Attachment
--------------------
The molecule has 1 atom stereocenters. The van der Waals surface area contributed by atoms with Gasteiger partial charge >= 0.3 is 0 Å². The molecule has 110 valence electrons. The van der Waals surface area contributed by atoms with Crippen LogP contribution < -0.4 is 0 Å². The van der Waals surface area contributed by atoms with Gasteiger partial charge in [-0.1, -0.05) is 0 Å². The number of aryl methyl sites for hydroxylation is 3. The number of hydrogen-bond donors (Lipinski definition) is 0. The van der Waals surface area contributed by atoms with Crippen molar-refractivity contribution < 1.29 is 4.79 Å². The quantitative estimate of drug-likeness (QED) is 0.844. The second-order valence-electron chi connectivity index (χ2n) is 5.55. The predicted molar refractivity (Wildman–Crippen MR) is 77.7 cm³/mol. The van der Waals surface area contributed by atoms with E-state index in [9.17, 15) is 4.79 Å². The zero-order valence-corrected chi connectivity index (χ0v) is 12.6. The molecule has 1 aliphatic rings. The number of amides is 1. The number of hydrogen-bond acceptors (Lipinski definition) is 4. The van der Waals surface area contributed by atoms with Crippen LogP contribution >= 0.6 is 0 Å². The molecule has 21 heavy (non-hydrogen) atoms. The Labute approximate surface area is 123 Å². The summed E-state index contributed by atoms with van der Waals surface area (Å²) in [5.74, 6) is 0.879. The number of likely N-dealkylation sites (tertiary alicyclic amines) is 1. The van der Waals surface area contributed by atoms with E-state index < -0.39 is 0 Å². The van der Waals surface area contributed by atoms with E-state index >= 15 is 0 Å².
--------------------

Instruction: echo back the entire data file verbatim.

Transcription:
The molecule has 1 atom stereocenters. The van der Waals surface area contributed by atoms with Gasteiger partial charge >= 0.3 is 0 Å². The molecule has 110 valence electrons. The van der Waals surface area contributed by atoms with Crippen LogP contribution < -0.4 is 0 Å². The van der Waals surface area contributed by atoms with Gasteiger partial charge in [-0.1, -0.05) is 0 Å². The number of aryl methyl sites for hydroxylation is 3. The number of hydrogen-bond donors (Lipinski definition) is 0. The van der Waals surface area contributed by atoms with Crippen molar-refractivity contribution < 1.29 is 4.79 Å². The quantitative estimate of drug-likeness (QED) is 0.844. The second-order valence-electron chi connectivity index (χ2n) is 5.55. The predicted molar refractivity (Wildman–Crippen MR) is 77.7 cm³/mol. The van der Waals surface area contributed by atoms with E-state index in [9.17, 15) is 4.79 Å². The zero-order valence-corrected chi connectivity index (χ0v) is 12.6. The molecule has 1 aliphatic rings. The number of amides is 1. The number of hydrogen-bond acceptors (Lipinski definition) is 4. The van der Waals surface area contributed by atoms with Crippen LogP contribution >= 0.6 is 0 Å². The molecule has 21 heavy (non-hydrogen) atoms. The Labute approximate surface area is 123 Å². The summed E-state index contributed by atoms with van der Waals surface area (Å²) in [5.74, 6) is 0.879. The number of likely N-dealkylation sites (tertiary alicyclic amines) is 1. The van der Waals surface area contributed by atoms with E-state index < -0.39 is 0 Å². The van der Waals surface area contributed by atoms with E-state index >= 15 is 0 Å².